Performance is generally quite good - generally faster than btrfs, and not far behind xfs/ext4. There are still performance bugs to be found and optimizations we'd like to do, but performance isn't currently the primary focus - the main focus is on making sure it's production quality and finishing the core feature set.
Normal posix filesystem functionality is all finished - if you're using bcachefs as a replacement for ext4 on a desktop, you shouldn't find anything missing. For servers, NFS export support is still missing (but coming soon) and we don't yet support quotas (probably further off).
Pretty much all the normal posix filesystem stuff is supported (things like xattrs, acls, etc. - no quotas yet, though).
The on disk format is not yet set in stone - there will be future breaking changes to the on disk format, but we will make every effort make transitioning easy for users (e.g. when there are breaking changes there will be kernel branches maintained in parallel that support old and new formats to give users time to transition, users won't be left stranded with data they can't access). We'll need at least one more breaking change for encryption and possibly snapshots, but I'm trying to batch up all the breaking changes as much as possible.
Full data checksumming
Fully supported and enabled by default. We do need to implement scrubbing, once we've got replication and can take advantage of it.
Not quite finished - it's safe to enable, but there's some work left related to copy GC before we can enable free space accounting based on compressed size: right now, enabling compression won't actually let you store any more data in your filesystem than if the data was uncompressed
Works (there are users using it), but recent testing and development has not focused enough on multiple devices to call it supported. In particular, the device add/remove functionality is known to be currently buggy.
Multiple devices, replication
Roughly 80% or 90% implemented, but it's been on the back burner for quite awhile in favor of making the core functionality production quality - replication is not currently suitable for outside testing.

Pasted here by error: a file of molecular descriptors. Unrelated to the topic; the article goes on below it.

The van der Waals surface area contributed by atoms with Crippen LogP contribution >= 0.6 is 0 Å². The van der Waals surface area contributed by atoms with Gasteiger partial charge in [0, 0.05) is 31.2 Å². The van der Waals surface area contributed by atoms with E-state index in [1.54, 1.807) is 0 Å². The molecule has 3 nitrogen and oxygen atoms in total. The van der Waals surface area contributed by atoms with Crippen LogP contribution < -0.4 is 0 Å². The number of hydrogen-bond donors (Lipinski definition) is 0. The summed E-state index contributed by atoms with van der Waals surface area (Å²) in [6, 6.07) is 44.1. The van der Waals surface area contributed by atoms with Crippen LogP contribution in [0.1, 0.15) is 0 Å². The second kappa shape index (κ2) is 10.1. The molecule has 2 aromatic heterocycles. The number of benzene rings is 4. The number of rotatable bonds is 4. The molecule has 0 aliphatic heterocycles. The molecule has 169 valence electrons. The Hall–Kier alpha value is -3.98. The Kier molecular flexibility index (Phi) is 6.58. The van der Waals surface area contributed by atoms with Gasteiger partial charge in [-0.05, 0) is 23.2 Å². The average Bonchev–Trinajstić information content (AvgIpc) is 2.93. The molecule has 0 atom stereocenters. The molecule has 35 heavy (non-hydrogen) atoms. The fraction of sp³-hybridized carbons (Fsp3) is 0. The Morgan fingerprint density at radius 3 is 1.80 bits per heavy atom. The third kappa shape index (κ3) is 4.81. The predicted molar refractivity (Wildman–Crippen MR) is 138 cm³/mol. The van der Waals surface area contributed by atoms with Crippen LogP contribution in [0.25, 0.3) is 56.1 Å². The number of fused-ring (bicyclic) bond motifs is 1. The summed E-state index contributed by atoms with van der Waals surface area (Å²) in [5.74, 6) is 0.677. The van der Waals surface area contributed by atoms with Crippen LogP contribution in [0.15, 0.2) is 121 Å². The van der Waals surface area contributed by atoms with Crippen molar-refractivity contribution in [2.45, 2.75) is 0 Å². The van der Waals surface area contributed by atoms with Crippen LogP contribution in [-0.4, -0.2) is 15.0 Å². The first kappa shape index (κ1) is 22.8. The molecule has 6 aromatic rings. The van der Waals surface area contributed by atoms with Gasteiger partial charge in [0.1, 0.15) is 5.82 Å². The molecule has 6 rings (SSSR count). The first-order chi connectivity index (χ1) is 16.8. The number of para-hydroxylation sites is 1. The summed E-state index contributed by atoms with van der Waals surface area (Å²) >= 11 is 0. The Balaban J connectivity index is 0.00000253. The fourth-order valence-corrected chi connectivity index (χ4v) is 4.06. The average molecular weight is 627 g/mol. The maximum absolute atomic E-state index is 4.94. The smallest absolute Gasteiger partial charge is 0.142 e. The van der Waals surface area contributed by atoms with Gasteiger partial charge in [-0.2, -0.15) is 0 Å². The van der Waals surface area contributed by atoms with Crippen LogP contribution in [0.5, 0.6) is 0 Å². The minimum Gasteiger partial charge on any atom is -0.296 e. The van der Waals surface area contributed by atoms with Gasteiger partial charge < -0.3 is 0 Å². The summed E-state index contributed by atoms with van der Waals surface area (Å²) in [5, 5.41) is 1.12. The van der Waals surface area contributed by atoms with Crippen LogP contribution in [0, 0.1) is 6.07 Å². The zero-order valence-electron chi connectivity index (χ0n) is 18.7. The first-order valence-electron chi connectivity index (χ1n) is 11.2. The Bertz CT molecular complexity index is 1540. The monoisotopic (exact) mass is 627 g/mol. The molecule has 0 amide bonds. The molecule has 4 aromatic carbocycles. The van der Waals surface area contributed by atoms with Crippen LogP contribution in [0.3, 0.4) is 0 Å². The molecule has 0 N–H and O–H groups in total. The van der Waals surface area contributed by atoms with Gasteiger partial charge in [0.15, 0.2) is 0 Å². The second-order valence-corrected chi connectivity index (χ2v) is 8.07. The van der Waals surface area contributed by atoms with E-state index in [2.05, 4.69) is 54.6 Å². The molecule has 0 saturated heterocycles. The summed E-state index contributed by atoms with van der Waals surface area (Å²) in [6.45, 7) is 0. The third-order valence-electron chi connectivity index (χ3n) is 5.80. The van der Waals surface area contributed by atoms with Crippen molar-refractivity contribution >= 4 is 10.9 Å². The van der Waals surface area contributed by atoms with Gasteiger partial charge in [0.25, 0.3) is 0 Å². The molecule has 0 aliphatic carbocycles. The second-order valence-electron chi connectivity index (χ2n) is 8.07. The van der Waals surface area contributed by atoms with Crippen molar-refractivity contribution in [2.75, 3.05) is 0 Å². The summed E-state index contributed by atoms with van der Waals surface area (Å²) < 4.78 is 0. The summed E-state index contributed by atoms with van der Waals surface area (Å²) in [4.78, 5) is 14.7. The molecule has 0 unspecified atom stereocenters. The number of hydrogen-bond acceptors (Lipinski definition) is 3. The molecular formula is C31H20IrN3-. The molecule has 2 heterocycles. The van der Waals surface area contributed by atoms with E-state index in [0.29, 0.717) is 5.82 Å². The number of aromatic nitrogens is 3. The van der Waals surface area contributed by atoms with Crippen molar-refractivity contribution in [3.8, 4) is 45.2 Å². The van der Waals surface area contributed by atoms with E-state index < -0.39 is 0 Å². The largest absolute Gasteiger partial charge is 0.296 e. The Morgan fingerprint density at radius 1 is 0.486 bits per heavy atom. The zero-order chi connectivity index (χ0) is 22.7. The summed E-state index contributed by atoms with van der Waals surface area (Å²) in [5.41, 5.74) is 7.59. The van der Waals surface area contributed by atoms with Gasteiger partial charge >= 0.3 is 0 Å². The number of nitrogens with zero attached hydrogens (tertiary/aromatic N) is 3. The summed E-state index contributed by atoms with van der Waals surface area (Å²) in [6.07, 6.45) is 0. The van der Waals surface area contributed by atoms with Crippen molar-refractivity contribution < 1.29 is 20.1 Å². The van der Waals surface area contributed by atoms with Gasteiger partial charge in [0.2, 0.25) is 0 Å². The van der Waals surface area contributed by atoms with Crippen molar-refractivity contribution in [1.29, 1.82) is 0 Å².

Implementation is finished, and passes all the tests. The blocker on rolling it out is finishing the design doc and getting outside review (as feedback any changes based on outside review will almost definitely require on disk format changes), as well as finishing up some unrelated on disk format changes (particularly for replication) that I'm batching up with the on disk format changes for encryption.
Snapshot implementation has been started, but snapshots are by far the most complex of the remaining features to implement - it's going to be quite awhile before I can dedicate enough time to finishing them, but I'm very much looking forward to showing off what it'll be able to do.
We currently walk all metadata at mount time (multiple times, in fact) - on flash this shouldn't even be noticeable unless your filesystem is very large, but on rotating disk expect mount times to be slow.
This will be addressed in the future - mount times will likely be the next big push after the next big batch of on disk format changes.
There is a fsck - it's just in kernel, done at mount time, not in userspace. We shouldn't be missing any checks - we should be able to detect any filesystem inconsistencies. Repair is only implemented for a few inconsistencies, though.
By default, fsck is run on every mount - mount with -o nofsck if you don't want to run it. Errors are not fixed by default, because I want to make sure I get bug reports if inconsistencies are found - if you do run into fixable errors, mount with -o fix_errors (and send a bug report!).
Please ask questions and ask for them to be added here!
Encryption is pretty much done - just finished the design doc.
Cryptographers, security experts, etc. please review: Encryption.
Compression is almost done: it's quite thoroughly tested, the only remaining issue is a problem with copygc fragmenting existing compressed extents that only breaks accounting.